It's difficult to identify a single evolutionary novelty in the animal kingdom that has fascinated and intrigued mankind more than the lantern of the firefly. Yet to this day, nothing has been known about the genetic foundation for the formation and evolution of this luminescent structure.
But now, new work from a former Indiana University Bloomington graduate student and his IU Ph.D. advisor offers for the first time a characterization of the developmental genetic basis of this spectacular morphological novelty -- the firefly's photic organ -- and the means by which this beetle successfully uses ancient and highly conserved regulatory genes to form its lantern.
"Our study demonstrates unprecedented roles for two Hox genes," said Armin Moczek, associate professor in the College of Arts and Sciences' Department of Biology and co-author on the paper with his former Ph.D. student Matthew Stansbury, now a postdoc at the University of Arizona. "These genes have been highly conserved over very long evolutionary times to lay out the basic body forms of so many animals, from humans to flies. Our study now shows that on top of that, these Hox genes have recently acquired control over important aspects of lantern development."
Hox genes are famous for specifying body regions and their boundaries, such as the head, thorax and abdomen of insects, or the cervical, thoracic and lumbar vertebrae of mammals. Hox genes are also famous for specifying which appendage will form on a given segment, such as a mouthpart in the head and a wing on the thorax, as well as specific modifications of these appendages: The beetle's forewing is a hardened shell rather than membranous due to the actions of a Hox gene, as is the reduction of the fly's hind wing to a tiny balancer organ.
What is nearly unprecedented, however, is that in the case of this beetle belonging to a family of about 2,000 species, the two Hox genes abdominal-A (abd-A) and Abdominal-B (Abd-B), appear to have acquired the ability to regulate an entirely novel, complex organ found nowhere else: the lantern.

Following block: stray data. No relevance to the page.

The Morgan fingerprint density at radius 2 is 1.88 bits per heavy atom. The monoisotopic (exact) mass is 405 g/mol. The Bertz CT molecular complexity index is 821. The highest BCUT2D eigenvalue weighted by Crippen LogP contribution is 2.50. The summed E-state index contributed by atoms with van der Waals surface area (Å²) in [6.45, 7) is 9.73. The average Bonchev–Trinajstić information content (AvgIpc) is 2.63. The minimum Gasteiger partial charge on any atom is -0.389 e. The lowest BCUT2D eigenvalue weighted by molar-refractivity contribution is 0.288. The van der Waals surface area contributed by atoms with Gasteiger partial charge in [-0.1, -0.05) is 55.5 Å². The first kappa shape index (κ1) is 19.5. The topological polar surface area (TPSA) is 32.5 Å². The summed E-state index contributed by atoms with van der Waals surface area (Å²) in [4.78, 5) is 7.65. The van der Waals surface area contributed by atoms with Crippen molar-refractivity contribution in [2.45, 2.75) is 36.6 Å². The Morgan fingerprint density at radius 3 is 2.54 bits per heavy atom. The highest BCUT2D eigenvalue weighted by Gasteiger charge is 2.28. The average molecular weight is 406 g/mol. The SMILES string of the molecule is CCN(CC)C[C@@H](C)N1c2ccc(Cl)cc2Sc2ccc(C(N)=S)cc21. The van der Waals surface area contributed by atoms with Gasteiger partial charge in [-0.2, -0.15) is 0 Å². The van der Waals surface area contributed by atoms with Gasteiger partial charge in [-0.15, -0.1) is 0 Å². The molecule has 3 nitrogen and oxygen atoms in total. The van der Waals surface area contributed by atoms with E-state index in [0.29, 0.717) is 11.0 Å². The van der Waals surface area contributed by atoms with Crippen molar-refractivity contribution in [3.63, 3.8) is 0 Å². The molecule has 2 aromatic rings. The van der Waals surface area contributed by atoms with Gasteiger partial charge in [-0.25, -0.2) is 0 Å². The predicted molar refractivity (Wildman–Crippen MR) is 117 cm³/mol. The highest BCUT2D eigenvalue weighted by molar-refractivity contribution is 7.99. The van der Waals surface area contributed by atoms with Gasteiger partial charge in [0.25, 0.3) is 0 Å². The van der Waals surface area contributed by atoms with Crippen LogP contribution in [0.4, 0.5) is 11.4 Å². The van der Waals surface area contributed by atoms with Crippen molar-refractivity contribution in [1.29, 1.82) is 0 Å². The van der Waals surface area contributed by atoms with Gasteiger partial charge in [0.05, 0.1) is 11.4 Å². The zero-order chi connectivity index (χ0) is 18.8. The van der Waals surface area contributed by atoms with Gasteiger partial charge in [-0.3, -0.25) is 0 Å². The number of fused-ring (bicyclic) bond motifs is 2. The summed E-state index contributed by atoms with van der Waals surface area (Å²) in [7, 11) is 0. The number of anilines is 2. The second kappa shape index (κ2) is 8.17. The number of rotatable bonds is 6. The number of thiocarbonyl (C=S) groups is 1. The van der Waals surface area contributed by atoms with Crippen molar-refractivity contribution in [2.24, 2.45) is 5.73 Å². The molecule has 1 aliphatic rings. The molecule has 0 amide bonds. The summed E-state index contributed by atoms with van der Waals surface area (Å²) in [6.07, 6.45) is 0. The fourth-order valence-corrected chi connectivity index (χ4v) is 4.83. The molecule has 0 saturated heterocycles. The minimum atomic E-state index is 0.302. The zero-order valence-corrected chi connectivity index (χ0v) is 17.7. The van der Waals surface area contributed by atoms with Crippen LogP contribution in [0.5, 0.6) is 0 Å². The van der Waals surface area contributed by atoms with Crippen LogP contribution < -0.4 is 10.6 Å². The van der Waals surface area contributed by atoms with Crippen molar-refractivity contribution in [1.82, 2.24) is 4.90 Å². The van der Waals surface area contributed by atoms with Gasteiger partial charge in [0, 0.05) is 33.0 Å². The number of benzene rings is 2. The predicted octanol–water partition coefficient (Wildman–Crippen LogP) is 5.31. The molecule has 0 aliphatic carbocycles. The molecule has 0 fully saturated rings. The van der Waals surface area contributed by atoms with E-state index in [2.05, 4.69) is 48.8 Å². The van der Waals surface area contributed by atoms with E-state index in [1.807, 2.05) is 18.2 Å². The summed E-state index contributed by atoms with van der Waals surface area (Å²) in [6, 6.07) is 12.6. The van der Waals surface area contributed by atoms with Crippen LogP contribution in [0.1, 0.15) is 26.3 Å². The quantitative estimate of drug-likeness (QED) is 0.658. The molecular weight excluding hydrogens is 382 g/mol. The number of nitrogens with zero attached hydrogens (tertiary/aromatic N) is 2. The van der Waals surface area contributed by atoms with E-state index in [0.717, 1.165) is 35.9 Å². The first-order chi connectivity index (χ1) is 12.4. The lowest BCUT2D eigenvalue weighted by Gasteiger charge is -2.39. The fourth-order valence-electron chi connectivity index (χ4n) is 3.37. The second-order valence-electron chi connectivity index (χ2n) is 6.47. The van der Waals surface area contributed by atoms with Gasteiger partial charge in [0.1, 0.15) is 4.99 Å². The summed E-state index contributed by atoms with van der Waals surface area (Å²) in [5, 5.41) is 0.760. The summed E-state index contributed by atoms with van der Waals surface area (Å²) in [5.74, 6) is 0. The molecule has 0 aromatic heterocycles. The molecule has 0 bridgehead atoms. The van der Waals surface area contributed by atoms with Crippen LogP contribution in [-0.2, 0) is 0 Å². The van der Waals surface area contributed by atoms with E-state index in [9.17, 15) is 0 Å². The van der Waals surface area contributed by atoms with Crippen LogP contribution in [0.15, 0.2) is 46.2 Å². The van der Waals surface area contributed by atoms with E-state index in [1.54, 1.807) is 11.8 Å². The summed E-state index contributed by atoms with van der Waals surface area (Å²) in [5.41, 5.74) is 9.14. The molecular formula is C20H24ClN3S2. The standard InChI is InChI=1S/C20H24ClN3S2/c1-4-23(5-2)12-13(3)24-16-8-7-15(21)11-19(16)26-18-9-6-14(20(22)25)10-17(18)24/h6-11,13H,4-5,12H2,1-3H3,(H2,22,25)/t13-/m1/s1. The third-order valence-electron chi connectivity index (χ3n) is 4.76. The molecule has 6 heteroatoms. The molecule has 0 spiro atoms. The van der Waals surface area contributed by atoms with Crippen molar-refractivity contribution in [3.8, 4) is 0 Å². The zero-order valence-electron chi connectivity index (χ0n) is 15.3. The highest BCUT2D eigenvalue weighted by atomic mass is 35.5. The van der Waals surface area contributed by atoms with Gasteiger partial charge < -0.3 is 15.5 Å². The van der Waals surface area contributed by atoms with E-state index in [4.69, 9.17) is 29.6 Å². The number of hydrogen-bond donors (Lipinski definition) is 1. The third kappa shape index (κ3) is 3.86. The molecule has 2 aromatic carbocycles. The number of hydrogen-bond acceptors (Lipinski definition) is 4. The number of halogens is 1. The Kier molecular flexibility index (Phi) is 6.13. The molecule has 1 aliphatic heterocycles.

"The notion that Hox genes can simply acquire new responsibilities quickly, especially without compromising old ones, is rather novel," Moczek said. "This is one of relatively few examples that show that this indeed occurs in animal evolution." What Stansbury and Moczek found by down-regulating the function of each of these two genes was that both were required for proper adult photic organ formation.
"In particular, the Abd-B Hox gene was critical to all aspects of photic organ formation, suggesting it has evolved novel lantern-specific regulatory interactions," Moczek said.
They also found that Abd-B repressed abdominal pigmentation in fireflies' photic organs, thereby creating a translucent cuticle that allows the light to escape the body interior. In addition, the sixth and seventh abdominal segments of most insects is ordinarily under the sole purview of abd-A rather than Abd-B. However, it is precisely these segments that house the lantern in fireflies, suggesting the possibility of an anterior expansion of the domain of Abd-B function. That's a big deal because Hox genes, given their hugely important functions in establishing the basic body plan, normally confine themselves to strict and highly conserved boundaries of expression.
"This is just the beginning," Moczek said. "We want to know what are the target genes with which abd-A and Abd-B interact to form the organ; we want to get data on exactly when and where a given gene product is active; and we want to learn more about how the adult organ evolved from the larval organ, a much simpler structure located on yet another segment," he added.
Moczek is no stranger to investigating novel traits, and the new work presents another example within his body of work that the possibility exists that Hox-gene mediated innovation -- true, unique innovation -- is more widespread than generally thought. Another example of this is beetle horns, one of Moczek's primary areas of research: The horns of beetles are a novel trait that lack correspondence to other traits in beetles or insects. Work conducted by his former graduate student Bethany Wasik found that the positioning and growth of horns that come out of the thorax of beetles is regulated in part by the Hox gene Sex-combs-reduced.
And as novel traits are well-understood by Moczek, Hox genes are especially close to IU's Department of Biology: The homeobox (Hox is the abbreviation) DNA sequence was discovered in 1983 by students in the laboratory of IU Distinguished Professor of Biology Thom Kaufman.
"This study is the first of its kind on these organisms and this structure, and we hope more than anything opens the door for future work on these charismatic insects," Moczek said.
|Contact: Steve Chaplin|